But the president's biggest act of axis-enhancement was tying up our military in Iraq and antagonizing our allies. While the global cop was busy in Baghdad, the world's other worst villains staged a jailbreak. They understood that Bush couldn't readily respond to their provocations with force. The opportunity cost of occupying Iraq has also been felt in Syria and Sudan, among the other places where evil has gone unchecked for want of effective American leadership. At another level, our Bush- and Iraq-inspired unpopularity has spurred an informal new post-Cold War anti-American International, with Hugo Chávez, Mahmoud Ahmadinejad, and George Galloway running for General Secretary.

The administration's discredited claims about Iraqi weapons have also served Iran and North Korea by casting Bush as the Boy Who Cried WMD. (He is just a couple of months from being the Boy Who Cried for His Father To Bail Him Out, AGAIN!) Though there has never been much doubt about their nuclear ambitions, propagandists and apologists for those regimes have found it all too easy to call the administration's credibility on the subject into question and to create a long and dark shadow of doubt that touches all who must deal with U.S. agencies today. (Most Agorites are not affected, a product of their inability to think critically.) He has managed to ruin the good name America was building on. Meanwhile, Bush's unilateralism and the bad taste left in everyone's mouth by the rush to war in Iraq fractured an international community that might otherwise be much more unified in its response. Lysis and Dick Cheney are on record as not wanting any other way.

Bush's policies have strengthened Iran and North Korea in more specific ways, too. After deposing the Taliban, an unfriendly Sunni power to Iran's east, we knocked off Saddam, Iran's enemy to the west. This gave the mullahs an irresistible opportunity to aim for regional hegemony by fostering the development of greater Shiiteastan, stretching from the Hazar region of Afghanistan to Basra in Iraq to southern Lebanon via the Syrian land bridge. Occupying Iraq also presented Iran with a ripe American target and an easy opportunity for retaliation in case of nuclear pre-emption. Today, Iranian-sponsored proxies are targeting American troops with murderous IEDs that can penetrate all of our armed vehicles, including M-1 tanks. In effect, Bush has created a new group of Iranian hostages. As the U.S. Army announced today, the current number of yellow ribbons will have to be kept up until at least 2010. (Over one hundred civilians are dying every day in Iraq. What will that bring the total civilian death count to in four more years?)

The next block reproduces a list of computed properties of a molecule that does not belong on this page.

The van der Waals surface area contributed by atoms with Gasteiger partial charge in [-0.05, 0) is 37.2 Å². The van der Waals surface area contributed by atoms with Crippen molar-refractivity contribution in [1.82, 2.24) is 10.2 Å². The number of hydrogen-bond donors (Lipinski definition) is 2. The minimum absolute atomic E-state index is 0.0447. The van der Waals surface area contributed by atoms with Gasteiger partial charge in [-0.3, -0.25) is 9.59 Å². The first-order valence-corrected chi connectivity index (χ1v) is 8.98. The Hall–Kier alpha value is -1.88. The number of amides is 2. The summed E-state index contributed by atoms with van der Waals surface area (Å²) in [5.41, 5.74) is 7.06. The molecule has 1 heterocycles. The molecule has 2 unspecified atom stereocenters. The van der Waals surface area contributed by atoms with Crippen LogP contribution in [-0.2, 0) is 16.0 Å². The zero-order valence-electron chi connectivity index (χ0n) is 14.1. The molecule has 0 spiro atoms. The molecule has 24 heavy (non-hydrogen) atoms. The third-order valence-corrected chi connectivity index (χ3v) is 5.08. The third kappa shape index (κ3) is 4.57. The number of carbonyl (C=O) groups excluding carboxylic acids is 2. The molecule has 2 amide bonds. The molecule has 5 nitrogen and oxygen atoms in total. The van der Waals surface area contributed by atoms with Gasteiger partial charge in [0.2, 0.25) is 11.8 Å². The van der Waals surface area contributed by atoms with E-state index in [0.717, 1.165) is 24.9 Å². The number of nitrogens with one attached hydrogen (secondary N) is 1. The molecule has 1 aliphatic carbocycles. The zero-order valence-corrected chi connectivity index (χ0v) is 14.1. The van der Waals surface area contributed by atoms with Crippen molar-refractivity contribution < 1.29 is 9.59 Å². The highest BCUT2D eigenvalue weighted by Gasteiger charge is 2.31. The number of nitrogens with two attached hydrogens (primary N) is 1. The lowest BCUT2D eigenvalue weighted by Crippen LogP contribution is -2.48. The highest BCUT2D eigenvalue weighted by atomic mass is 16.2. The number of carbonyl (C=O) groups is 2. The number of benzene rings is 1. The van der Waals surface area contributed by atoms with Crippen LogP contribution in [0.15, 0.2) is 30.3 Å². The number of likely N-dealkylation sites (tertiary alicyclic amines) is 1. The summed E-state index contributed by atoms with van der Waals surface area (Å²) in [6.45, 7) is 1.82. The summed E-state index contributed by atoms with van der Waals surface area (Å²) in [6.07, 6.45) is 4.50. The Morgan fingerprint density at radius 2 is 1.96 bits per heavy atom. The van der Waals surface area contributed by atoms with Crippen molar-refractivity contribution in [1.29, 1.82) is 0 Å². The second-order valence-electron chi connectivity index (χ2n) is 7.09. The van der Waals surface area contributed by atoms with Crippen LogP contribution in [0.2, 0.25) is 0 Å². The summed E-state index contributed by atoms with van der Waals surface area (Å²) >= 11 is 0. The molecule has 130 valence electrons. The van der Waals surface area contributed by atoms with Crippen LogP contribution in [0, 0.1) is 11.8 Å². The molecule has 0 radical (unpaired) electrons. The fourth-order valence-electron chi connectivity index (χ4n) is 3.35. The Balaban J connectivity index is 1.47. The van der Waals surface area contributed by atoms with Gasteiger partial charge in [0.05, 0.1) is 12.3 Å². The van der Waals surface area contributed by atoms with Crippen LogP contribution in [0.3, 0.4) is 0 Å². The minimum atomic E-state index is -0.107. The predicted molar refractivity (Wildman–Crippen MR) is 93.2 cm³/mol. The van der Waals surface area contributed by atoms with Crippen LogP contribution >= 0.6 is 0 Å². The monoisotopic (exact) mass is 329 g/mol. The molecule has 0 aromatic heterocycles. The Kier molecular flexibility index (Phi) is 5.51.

The same hostage claim might be said of our 30,000 troops in Korea. Bill Clinton's policy of bribing Kim to not proliferate wasn't pretty, and it helped prop up his bankrupt regime (in a different way than sanctions do). But Clinton's emphasis on negotiation also postponed the day when the Dear Leader could menace his neighbors with an atomic bomb. Iran and North Korea have also shored up their positions by taunting us in concert, since we're even less able to go after both simultaneously than either one in isolation - stuck in the quagmire that is Iraq and increasingly Afghanistan.

Let it be acknowledged that Bush's obstinacy and belligerence didn't create the predicaments we now face in Iran and North Korea. But his approach has brought nearer threats that another set of policies might have deferred or avoided entirely, and created a dangerous new cooperative dynamic among our enemies. He has, as the Brookings Institution recently reported, taken all of the troubles facing the U.S. in 2000 and turned every single one of them into a threat. Add in a few more he has wholly created with his perilous spending habbits and and disregard for the rule of law, shake, and serve: a heaping pile of steaming upset stomach ready for Agora consumption. Thank you, Mr President, for giving us the axis of evil!

Anonymous said...

Vegi Here

OMB 2007 Mid-Year Budget Report Page 17

"Revised economic assumptions and technical
reestimates account for most of the revisions
in receipts since February, increasing receipts
by $107 billion in 2006, $60 billion in 2007,
and $320 billion over the five-year period,
2007 through 2011. Higher-than-expected collections
of individual and corporation income
taxes account for most of the increase in
receipts for 2006. These increases are in
large part attributable to higher-than-expected
individual and corporation income tax liability
in tax years 2005 and 2006, as reflected
in collection experience since February, and
technical reassessment of the division of total
withheld taxes between individual income
tax liability and payroll tax liability. The
revisions in subsequent years primarily reflect
increases in individual and corporation income
taxes, attributable in large part to upward
revisions in income and taxable profits (in